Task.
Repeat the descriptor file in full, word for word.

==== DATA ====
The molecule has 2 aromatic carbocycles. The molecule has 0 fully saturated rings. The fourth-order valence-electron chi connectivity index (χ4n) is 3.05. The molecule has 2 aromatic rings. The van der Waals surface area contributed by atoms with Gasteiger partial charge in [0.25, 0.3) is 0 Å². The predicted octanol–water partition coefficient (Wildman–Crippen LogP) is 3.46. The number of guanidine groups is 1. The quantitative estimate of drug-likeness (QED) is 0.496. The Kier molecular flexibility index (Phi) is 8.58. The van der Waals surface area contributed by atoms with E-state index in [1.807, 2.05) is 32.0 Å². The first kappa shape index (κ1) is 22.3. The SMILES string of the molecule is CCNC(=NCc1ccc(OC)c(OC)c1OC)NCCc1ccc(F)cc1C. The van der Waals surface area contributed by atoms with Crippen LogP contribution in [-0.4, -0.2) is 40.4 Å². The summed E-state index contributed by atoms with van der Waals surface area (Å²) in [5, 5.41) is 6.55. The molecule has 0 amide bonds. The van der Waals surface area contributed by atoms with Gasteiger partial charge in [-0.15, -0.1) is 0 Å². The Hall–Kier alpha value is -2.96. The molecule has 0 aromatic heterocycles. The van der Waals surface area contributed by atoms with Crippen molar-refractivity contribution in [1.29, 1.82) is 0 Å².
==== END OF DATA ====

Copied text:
The molecule has 2 aromatic carbocycles. The molecule has 0 fully saturated rings. The fourth-order valence-electron chi connectivity index (χ4n) is 3.05. The molecule has 2 aromatic rings. The van der Waals surface area contributed by atoms with Gasteiger partial charge in [0.25, 0.3) is 0 Å². The predicted octanol–water partition coefficient (Wildman–Crippen LogP) is 3.46. The number of guanidine groups is 1. The quantitative estimate of drug-likeness (QED) is 0.496. The Kier molecular flexibility index (Phi) is 8.58. The van der Waals surface area contributed by atoms with E-state index in [1.807, 2.05) is 32.0 Å². The first kappa shape index (κ1) is 22.3. The SMILES string of the molecule is CCNC(=NCc1ccc(OC)c(OC)c1OC)NCCc1ccc(F)cc1C. The van der Waals surface area contributed by atoms with Crippen LogP contribution in [-0.4, -0.2) is 40.4 Å². The summed E-state index contributed by atoms with van der Waals surface area (Å²) in [5, 5.41) is 6.55. The molecule has 0 amide bonds. The van der Waals surface area contributed by atoms with Gasteiger partial charge in [-0.15, -0.1) is 0 Å². The Hall–Kier alpha value is -2.96. The molecule has 0 aromatic heterocycles. The van der Waals surface area contributed by atoms with Crippen molar-refractivity contribution in [1.29, 1.82) is 0 Å².